Minaya, Manuel, Macha and Russell out


• The New York Mets have officially parted ways with Executive Vice President of Baseball Operations & General Manager Omar Minaya and Manager Jerry Manuel. In six seasons with Minaya in charge, the Mets had a .520 winning percentage -- third best in the National League in that span. However, they have just one playoff appearance to show for it, when they lost in Game 7 of the 2006 NLCS.

Since then, the Mets are barely over .500, and blew division leads in September in both 2007 and 2008. That 2007 team is one of only five teams in the Divisional Era (1969) to lose a lead of at least 6 1/2 games on August 25 or later.

Manuel, who took over before the 2008 season, couldn't get the Mets back over the hump, and they lost a 3 1/2 game lead with 17 games left in his first season. In fact, their slugging percentage and on base percentage fell in each of Manuel's three seasons at the helm.

• Ken Macha, who was brought on just as CC Sabathia and Ben Sheets left as free agents, was let go by the Milwaukee Brewers after two seasons as manager. The Brewers' win percentage decreased in each of Macha's two seasons, finishing below .500 both years. It's Milwaukee's first back-to-back losing seasons since a string of 12 straight ended in 2004.

Macha won 90 games three times in four seasons as manager of the Oakland Athletics, including two AL West crowns. He had a .568 win percentage in Oakland and never finished lower than second, but finished third twice in two years with the Brewers, finishing 10 games under .500.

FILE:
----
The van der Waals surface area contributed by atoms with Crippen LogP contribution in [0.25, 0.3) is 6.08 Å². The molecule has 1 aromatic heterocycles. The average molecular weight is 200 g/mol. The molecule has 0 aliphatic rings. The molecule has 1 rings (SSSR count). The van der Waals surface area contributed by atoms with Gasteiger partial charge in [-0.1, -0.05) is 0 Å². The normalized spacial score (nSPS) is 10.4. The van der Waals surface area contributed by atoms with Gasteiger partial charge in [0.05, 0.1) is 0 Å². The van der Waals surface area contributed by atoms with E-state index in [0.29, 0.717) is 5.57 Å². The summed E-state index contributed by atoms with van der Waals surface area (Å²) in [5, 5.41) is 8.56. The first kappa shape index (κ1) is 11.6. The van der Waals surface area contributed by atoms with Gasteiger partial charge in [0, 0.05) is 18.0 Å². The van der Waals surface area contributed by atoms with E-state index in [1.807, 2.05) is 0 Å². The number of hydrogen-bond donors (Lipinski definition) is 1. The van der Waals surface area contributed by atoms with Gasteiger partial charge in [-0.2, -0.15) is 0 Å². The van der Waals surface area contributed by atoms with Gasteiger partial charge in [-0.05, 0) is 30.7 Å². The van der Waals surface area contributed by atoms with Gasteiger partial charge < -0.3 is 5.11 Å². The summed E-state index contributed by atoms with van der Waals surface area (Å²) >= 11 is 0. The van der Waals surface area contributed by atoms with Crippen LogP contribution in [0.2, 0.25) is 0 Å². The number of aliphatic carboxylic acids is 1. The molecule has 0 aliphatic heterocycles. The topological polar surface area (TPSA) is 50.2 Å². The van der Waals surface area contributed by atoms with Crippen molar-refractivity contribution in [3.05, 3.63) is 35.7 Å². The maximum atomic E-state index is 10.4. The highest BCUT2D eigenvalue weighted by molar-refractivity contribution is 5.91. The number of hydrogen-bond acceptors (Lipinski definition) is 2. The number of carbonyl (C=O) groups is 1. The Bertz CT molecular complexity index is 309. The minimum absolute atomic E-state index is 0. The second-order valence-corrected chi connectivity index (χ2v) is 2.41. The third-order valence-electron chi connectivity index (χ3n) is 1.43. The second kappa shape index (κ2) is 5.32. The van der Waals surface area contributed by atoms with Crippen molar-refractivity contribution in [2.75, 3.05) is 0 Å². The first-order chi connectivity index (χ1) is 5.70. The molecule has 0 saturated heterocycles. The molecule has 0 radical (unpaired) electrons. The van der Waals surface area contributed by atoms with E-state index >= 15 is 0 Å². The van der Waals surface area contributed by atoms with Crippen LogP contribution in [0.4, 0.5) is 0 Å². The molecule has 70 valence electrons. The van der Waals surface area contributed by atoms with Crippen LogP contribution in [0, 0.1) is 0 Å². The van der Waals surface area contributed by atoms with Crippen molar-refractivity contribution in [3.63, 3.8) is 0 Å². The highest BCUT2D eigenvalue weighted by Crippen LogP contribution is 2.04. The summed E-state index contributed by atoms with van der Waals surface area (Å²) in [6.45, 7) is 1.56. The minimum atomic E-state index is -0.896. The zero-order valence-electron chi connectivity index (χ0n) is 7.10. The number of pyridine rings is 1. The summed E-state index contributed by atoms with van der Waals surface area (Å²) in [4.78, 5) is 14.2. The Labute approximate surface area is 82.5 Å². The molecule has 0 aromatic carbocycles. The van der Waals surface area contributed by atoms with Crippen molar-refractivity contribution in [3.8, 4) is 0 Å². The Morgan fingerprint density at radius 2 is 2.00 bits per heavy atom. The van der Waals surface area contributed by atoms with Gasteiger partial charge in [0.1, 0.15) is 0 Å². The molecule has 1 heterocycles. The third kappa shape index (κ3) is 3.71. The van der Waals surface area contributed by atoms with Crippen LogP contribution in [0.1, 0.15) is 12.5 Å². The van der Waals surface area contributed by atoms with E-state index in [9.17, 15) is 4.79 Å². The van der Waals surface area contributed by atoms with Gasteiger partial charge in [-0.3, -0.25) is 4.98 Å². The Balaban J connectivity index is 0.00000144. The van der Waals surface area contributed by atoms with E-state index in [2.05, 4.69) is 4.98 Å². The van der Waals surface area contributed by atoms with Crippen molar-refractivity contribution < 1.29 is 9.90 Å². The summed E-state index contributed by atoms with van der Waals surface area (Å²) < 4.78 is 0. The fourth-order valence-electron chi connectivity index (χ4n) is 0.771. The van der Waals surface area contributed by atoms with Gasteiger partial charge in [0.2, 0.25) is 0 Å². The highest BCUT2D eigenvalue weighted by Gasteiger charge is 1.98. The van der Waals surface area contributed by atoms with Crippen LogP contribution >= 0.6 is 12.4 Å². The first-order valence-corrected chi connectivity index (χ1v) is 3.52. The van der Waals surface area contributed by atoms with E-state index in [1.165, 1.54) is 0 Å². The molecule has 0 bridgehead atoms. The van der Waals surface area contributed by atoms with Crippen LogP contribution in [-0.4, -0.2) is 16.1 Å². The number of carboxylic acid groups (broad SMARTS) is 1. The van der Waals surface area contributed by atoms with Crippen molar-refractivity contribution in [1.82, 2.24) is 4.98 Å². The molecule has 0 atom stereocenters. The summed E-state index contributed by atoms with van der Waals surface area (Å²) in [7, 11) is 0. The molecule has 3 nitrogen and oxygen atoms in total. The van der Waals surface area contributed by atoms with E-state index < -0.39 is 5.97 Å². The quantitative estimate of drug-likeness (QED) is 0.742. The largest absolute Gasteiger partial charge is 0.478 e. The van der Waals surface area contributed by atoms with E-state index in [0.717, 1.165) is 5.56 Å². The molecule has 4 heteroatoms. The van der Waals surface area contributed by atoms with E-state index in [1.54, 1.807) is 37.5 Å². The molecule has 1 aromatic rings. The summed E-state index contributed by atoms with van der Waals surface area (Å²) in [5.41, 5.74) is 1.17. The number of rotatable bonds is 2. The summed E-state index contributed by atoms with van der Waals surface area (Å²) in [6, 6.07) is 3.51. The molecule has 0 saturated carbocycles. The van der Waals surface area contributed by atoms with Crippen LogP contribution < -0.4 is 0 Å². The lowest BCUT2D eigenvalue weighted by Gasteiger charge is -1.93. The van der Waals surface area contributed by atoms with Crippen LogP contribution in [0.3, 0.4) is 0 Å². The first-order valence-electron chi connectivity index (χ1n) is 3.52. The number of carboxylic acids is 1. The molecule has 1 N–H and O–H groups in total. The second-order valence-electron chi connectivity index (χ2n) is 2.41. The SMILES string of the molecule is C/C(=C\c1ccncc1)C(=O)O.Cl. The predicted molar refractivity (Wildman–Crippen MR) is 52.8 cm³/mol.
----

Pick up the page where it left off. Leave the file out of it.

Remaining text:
• And the Pittsburgh Pirates have fired Manager John Russell after three disappointing seasons. Russell took over a team that went 68-94 in 2007 -- and finished with a worse record in each of his three campaigns.

The Pirates bottomed out with 105 losses this season, their most in a season since 1952. And their .352 win percentage was their worst since 1954. The Bucs have now lost 90 or more games in six straight seasons, the first time they've done that since the six seasons from 1950-1955.

FROM ELIAS: The Pirates finished the season with both the fewest runs scored and the most runs allowed of any National League team. They are the first team to be tagged with that distinction in either league since 1988, when both the Atlanta Braves and Baltimore Orioles did it.

And this season, the Pittsburgh finished 17-64 on the road -- the 64 road losses are one shy of MLB's Modern Era record (since 1900), held by the 1935 Boston Braves. (The all-time record belongs to the 1899 Cleveland Spiders, who went 11-101 on the road and stopped playing home games.)